Data Center Post: The Stark Reality of Insider Threat, and What Your Business Can do about It.
By Gerry Gebel, Vice President of Business Development at Axiomatics
Modern access control technologies like dynamic authorization can ensure information isn’t exposed to unauthorized users within an organization.
Businesses and government agencies worldwide hold information that, if it fell into the wrong hands, could cause widespread financial or reputational damage. Take a moment to think about all the proprietary information and intellectual property (IP) companies like Apple, Tesla, Google and Amazon hold about their algorithms and future technologies. What if the wrong person uncovered that information? They could damage the future of any one of those companies. This was highlighted recently when a disgruntled Tesla employee was able to access the Tesla Manufacturing Operating System and change code to sabotage operations.
Now think about all the information the U.S. government holds, data that contains personally identifiable information (PII) on federal employees and U.S. citizens, proprietary or export-controlled data and other sensitive information related to national security. The range of risk to citizens or government employees ranges from a relatively insignificant inconvenience to matters of national security.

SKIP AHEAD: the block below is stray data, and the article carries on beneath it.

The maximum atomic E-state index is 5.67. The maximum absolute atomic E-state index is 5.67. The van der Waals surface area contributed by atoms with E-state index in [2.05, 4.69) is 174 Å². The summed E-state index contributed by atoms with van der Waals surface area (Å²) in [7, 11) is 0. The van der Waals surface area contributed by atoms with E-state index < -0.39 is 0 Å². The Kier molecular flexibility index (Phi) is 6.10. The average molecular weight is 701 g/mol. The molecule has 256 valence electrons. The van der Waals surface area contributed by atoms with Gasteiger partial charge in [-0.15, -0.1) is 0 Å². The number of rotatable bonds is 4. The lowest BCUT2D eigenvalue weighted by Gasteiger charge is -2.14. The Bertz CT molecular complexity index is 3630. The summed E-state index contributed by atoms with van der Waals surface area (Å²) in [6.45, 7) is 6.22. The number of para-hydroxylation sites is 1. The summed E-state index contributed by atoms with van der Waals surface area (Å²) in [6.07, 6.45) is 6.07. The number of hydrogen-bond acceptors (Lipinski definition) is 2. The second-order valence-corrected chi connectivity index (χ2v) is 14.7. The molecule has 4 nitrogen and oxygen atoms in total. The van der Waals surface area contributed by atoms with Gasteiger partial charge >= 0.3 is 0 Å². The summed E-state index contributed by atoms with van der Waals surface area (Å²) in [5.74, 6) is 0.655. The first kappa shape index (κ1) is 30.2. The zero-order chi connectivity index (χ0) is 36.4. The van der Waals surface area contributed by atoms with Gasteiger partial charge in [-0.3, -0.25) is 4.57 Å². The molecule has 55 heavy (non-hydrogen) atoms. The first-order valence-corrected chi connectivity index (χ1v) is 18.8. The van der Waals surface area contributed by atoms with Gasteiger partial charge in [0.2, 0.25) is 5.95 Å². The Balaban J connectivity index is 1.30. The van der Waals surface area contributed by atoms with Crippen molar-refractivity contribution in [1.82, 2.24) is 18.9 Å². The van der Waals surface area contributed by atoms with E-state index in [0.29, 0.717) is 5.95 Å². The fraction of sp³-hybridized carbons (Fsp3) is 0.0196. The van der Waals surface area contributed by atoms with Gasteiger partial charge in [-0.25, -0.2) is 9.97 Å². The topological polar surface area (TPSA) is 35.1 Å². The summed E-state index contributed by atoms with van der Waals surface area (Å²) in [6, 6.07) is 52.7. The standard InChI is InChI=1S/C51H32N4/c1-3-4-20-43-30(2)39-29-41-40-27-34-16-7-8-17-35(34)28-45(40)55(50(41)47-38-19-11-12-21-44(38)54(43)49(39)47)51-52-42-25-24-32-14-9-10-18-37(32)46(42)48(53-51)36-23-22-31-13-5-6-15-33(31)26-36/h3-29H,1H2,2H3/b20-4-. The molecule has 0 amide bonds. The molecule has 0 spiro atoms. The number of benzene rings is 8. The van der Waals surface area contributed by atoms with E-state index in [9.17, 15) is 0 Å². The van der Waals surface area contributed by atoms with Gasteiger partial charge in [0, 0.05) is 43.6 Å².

Both businesses and federal agencies are already investing heavily to protect data from hacking and other external threats, but insider threat poses a more intimate, internal challenge that must be addressed. Insiders (staff, contractors, partners, and so on) have legitimate access to the organization’s IT systems. The insider threat or risk occurs when legitimate users leverage their access for reasons other than their official duties, such as for personal profit, sabotaging systems or business opportunities, or other malicious purposes.
Addressing insider threats requires a diligent strategy when it comes to access control. The approach must meet ever-evolving security challenges in the digital age and enforce enterprise or agency-wide access based on specific organizational policies, guidelines and regulations.